Skeeter Lieberum is an advocate for investing in scale ups. As COO of Global Dynamic Consulting, he sees the operational side of what it takes for a company to scale up: structure and cost efficiency. Lieberum works with companies that have done well over a three to five year period and have leadership, contracts, and technology, yet are scrambling to keep up with what is coming through the door and are not able to look ahead. What these scale ups need is more capital for growth.
“To get the capital they need, they have to have a good balance sheet and financial statements because the banks won’t talk without them,” observed Lieberum. “The groups bringing us in as consultants are the ones who have the capital to invest and what these investors are looking for is maturity and leadership.”
Taking a scale up to the next level is a lot different than a startup, said Lieberum. “It has the same level of excitement but at a different level of maturity.” Scale ups, he noted, have done well to get to where they are, but most lack the plan for what’s next.
Where to Invest?
In the Q&A following, the question of where to invest came up. For Terracina, Longo and Lieberum, it’s all about people.
“Graham Weston (Chairman of Rackspace) tried to buy my bakery many years ago,” said Terracina. “I recently told him, ‘You could have been in the military food business.’ Several years later, Rackspace came back to me and said, ‘We need some money.’ As I said earlier, I invest in people and I knew Graham and Lanham (Napier, Rackspace CEO) were guys to invest in, so I did.”
Longo said, “I am committed to working with startups. I spend 75 percent of my time mentoring and 50 percent of my time on operations . . . that’s 125 percent. It is always about the people, not their ideas.”
“Beware of one-trick ponies who are so focused they lose perspective,” offered Lieberum. “What is it they are bringing to market that’s different? It’s the people – the people, the ideas, the energy and persistence in understanding what they bring to the market and what’s different. Hopes and dreams aren’t plans or research.”
McKinley’s focus is to find companies who can fill out the San Antonio supply chain. “In automotive we have job multipliers of 2.5 to 3. In other words, for every automotive manufacturing job in Detroit, they create six more jobs and in San Antonio we create closer to three jobs. We have the potential for a strong multiplier base when you go down through our key industries like aerospace, health care, security and automotive.”
Finding Enlightened Investors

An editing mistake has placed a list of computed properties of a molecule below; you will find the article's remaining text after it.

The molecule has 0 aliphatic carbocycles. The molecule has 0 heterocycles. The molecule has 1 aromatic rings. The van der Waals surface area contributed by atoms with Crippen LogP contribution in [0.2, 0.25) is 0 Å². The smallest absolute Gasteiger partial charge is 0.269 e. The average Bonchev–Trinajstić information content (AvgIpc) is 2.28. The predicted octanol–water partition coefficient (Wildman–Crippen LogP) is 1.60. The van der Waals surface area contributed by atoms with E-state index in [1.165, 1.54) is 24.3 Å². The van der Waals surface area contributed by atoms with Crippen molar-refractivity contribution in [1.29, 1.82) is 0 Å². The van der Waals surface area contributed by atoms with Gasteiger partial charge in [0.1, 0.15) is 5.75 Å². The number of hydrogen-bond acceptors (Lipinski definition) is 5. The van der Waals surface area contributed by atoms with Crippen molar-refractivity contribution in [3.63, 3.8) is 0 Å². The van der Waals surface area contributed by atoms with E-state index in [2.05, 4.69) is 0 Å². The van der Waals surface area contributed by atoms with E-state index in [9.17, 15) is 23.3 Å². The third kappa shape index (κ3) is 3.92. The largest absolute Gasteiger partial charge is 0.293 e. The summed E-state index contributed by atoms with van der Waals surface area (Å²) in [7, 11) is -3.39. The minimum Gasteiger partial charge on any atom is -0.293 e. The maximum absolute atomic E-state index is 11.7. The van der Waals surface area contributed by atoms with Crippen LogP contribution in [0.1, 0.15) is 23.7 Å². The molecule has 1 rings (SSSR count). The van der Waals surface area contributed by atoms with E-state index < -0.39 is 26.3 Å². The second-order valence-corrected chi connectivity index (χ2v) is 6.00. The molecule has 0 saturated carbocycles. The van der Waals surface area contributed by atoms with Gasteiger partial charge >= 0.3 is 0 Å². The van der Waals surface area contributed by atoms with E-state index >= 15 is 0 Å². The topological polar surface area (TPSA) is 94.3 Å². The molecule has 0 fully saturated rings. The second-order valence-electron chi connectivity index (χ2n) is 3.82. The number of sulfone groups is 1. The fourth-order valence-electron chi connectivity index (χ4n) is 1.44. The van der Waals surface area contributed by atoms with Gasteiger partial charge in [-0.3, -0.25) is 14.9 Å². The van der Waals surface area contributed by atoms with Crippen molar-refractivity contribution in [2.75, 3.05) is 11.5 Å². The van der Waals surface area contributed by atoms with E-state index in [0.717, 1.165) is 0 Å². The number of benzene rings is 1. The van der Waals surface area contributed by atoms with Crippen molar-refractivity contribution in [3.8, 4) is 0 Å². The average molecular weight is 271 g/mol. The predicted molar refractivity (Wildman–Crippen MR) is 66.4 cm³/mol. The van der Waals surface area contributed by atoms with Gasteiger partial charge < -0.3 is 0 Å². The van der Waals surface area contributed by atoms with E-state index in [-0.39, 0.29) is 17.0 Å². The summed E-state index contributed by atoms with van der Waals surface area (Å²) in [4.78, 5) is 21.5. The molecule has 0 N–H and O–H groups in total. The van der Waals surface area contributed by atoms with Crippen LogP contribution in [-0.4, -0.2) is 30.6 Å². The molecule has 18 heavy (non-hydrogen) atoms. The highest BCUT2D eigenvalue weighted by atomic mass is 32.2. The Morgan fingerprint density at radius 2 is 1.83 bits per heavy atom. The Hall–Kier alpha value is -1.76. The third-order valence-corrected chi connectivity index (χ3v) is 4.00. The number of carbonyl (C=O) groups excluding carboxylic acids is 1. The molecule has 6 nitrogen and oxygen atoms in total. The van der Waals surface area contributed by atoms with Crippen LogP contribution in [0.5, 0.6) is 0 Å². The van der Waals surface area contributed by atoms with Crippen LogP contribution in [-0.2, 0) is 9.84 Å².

When asked how to create an enlightened investor community in Texas, those who are willing to invest in people versus ideas, David Spencer said that’s a tough one. “I have struggled with that question since starting to do some economic development work statewide in 2005,” he said. Spencer sees an area of tremendous opportunity at the state level with institutional money. “We have very little institutional money invested in startup or scale up work. UTIMCO is my favorite example, but the Texas Teachers Retirement System is another,” he said.
The City of San Antonio has been working to get some of that institutional money. “If we even put one-half of one percent of institutional money at work in Texas in startups, we would have a profound infusion of cash and opportunity, but we don’t,” said Spencer. “We have less than one-half of one-half of one percent invested. That’s something that’s an opportunity out there from a portfolio investment perspective.”
A new page in the economic playbook for Texas? It couldn’t hurt.
Our thanks to our Speaker Series Sponsors:
Jan 14, 2017 Comments Off on The Changing Of The Guard: San Antonio’s Economic Development Future
#TexasCEO's 10 Most Read Articles Of 2017 #2 The Changing Of The Guard: San Antonio’s #Economic #Development Future texasceomagazine.com/features… @SanAntonioEDF #1 Deep Roots In The Heart Of #Texas: The Kaspar Family’s #Holistic Approach To #Ranching texasceomagazine.com/features…
#TexasCEO's 10 Most Read Articles Of 2017 #4 @Jim_nyquist: At The Inflection Point Of #IIoT texasceomagazine.com/features… #3 Building #Innovation: @turner_talk Builds On Empowering Individuals texasceomagazine.com/features… @Turner_DAL @TurnerSouthTX #MiddleMarket #entrepreneurs
#TexasCEO's 10 Most Read Articles Of 2017 #6 The Cilantro Diaries: #Business Lessons From The Most Unlikely Places texasceomagazine.com/book-rev… @lgomez123 #5 From #Franchisee To #Franchisor: How Gordon Logan Built @SportClips texasceomagazine.com/features… #MiddleMarket #entrepreneurs
#TexasCEO's 10 Most Read Articles Of 2017 #8 #Mexico Is The New #China by @DrPippaM texasceomagazine.com/departme… #7 Growing The Next Generation Of Texas #CEOs: #CEO-to-CEO #Mentoring texasceomagazine.com/features… #Texas #MiddleMarket #business #entrepreneurs